Trial deaths frustrate Merck's bid to pair Keytruda with Celgene's myeloma stars

New Keytruda image
Merck says the risks of adding Keytruda to Celgene meds Pomalyst or Revlimid outweigh the potential benefits.

After reviewing deaths in two Keytruda trials, the FDA put both Merck studies on clinical hold and stopped Keytruda dosing in a third, thwarting Merck's hopes for combining Keytruda with Celgene's big-selling myeloma meds Pomalyst and Revlimid.

All patients in Keynote-183 and Keynote-185as well as the Keytruda combo arm in Keynote-023will discontinue Keytruda treatment, Merck said Wednesday. All three trials pair the company’s immuno-oncology star with dexamethasone and either Celgene’s Pomalyst (pomalidomide) or Revlimid (lenalidomide).

“Data available at the present time indicate that the risks of Keytruda plus pomalidomide or lenalidomide outweigh any potential benefit for patients with multiple myeloma,” the New Jersey drugmaker said in a statement.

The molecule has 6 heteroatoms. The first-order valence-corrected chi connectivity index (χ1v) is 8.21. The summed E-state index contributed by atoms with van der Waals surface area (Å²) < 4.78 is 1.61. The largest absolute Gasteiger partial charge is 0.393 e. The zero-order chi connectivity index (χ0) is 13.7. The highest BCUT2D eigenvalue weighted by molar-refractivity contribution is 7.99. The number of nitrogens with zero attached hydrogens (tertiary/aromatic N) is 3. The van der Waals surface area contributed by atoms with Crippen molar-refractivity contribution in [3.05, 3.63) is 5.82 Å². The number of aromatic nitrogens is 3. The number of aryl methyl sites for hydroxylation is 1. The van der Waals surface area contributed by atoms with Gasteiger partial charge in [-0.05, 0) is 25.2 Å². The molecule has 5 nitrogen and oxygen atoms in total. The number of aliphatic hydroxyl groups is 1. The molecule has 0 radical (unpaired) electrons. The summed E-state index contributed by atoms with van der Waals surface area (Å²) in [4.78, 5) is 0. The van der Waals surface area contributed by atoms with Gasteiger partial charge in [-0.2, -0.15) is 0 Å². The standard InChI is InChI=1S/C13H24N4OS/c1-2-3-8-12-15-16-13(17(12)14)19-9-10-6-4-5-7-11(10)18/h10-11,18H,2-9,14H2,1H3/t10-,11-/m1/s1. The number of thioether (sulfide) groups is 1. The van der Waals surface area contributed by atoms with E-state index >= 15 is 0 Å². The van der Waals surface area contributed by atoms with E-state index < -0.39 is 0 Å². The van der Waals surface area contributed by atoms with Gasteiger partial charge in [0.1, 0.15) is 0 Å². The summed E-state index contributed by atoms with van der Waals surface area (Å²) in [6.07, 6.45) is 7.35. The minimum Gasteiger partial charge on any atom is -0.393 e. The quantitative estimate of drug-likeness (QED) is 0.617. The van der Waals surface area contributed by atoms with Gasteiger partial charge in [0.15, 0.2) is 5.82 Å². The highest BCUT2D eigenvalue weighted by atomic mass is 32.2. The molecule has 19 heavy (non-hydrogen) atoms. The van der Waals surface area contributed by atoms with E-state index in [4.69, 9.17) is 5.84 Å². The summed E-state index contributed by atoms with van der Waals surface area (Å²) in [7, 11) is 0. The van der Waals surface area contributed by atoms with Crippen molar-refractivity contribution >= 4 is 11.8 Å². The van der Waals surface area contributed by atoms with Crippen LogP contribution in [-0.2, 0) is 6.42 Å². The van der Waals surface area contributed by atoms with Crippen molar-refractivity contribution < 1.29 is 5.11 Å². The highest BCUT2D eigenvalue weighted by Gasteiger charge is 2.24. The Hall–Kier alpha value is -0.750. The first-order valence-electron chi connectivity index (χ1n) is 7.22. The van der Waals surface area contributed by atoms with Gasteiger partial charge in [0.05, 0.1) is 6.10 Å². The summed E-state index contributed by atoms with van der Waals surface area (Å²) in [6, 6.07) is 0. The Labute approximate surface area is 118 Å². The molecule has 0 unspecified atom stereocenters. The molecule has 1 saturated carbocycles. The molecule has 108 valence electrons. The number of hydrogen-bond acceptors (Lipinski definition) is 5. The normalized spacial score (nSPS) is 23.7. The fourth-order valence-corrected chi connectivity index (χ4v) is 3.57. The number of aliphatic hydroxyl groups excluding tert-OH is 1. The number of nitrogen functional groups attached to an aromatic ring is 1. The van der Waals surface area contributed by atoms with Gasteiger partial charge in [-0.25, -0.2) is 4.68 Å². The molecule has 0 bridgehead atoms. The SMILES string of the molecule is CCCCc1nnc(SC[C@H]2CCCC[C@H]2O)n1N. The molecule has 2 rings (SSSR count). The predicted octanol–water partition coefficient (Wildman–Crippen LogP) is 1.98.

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The news follows Merck's mid-June notice that an independent data monitoring committee had flagged an imbalance in patient deaths in the active arms of Keynote-183 and Keynote-185. The company said it had halted enrollment, though it wouldn’t say much elseincluding anything about the number of patients who had died.  

With info still scarce, Credit Suisse analyst Vamil Divan said in a client note that he and his colleagues “hesitate to draw any significant conclusions at this time.” He did point out, however, that he sees Keytruda’s overall potential as “underappreciated, even with the termination of these studies.”

RELATED: In unexpected blow, Merck halts Keytruda myeloma trial enrollment to probe patient deaths

Barclays’ Geoff Meacham echoed that sentiment, writing in his own research note that “we see today’s announcement as a modest setback for Merck, but note that MM was never a key driver of our Keytruda sales forecasts.”

“Initial data presented at last month’s ASCO had been incremental at best, and we did not expect the indication to be a significant stock-mover for Merck,” he added.

At the same time, however, the stumble could be an opportunity for the pharma giant’s immuno-oncology rivals, which are racing with one another to rack up indications in various tumor types. Key competitors Bristol-Myers Squibb and AstraZeneca each started up their own myeloma trials within a year of Merck’s, and “it will be very interesting to see the fate” of those studies, Evercore ISI analyst Umer Raffat wrote to investors.